Transesophageal Atrial Pacing during Echocardiography Exams

Dobutamine stress echocardiography to detect inducible demand ischemia in anesthetized patients with coronary artery disease.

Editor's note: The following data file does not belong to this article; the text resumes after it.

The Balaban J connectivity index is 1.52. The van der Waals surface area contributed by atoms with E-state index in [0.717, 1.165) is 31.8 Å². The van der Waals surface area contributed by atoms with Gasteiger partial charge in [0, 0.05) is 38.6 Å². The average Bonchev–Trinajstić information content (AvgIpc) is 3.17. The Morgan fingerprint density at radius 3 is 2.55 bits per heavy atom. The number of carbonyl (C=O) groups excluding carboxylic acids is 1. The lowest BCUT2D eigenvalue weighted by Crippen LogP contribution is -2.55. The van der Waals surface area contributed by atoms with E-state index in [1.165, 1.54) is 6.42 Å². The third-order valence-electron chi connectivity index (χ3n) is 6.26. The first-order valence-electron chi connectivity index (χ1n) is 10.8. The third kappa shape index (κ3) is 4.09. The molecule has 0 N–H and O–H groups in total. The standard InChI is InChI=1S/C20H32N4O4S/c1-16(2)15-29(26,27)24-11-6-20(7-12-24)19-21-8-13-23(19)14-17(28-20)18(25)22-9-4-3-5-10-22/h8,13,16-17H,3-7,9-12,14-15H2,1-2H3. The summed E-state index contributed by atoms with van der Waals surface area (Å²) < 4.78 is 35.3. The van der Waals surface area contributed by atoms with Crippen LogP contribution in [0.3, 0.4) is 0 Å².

Seeberger MD, Skarvan K, Buser P, Brett W, Rohlfs R, Erne JJ, Rosenthaler C, Pfisterer M, Atar D. University of Basel, Switzerland.Anesthesiology 1998 May;88(5):1233-9. BACKGROUND: A cardiac risk stratification test that can be performed during operation would be expected to give valuable information for the therapeutic management of patients who need urgent noncardiac surgery. This study was designed to evaluate the feasibility and safety of a dobutamine-atropine stress protocol to detect inducible demand ischemia in anesthetized patients. METHODS: A standard dobutamine-atropine stress protocol was performed in 80 patients with severe coronary artery disease during fentanyl-isoflurane anesthesia. Biplane transesophageal echocardiography and 12-lead electrocardiography were used to detect induced ischemia. After dobutamine testing, esmolol, nitroglycerin, or both were used to revert ischemia and any hemodynamic changes, as appropriate. RESULTS: The protocol detected inducible ischemia or achieved the target heart rate in 75 of the 80 (94%) patients. None of the prospectively defined adverse outcomes, such as cardiovascular collapse, severe ventricular arrhythmia, persistent (> or =5 min) ischemia, or hemodynamic instability, occurred in any of the patients. Ischemia was induced and detected in 73 of the 80 (91%) patients. CONCLUSION: Dobutamine stress echocardiography is feasible in anesthetized patients with severe coronary artery disease. The lack of serious complications and the high sensitivity to detect inducible ischemia in this patient population provide the basis for further evaluation of the safety and diagnostic value of dobutamine stress echocardiography during general anesthesia in larger studies of patients at risk for coronary artery disease undergoing noncardiac surgery.

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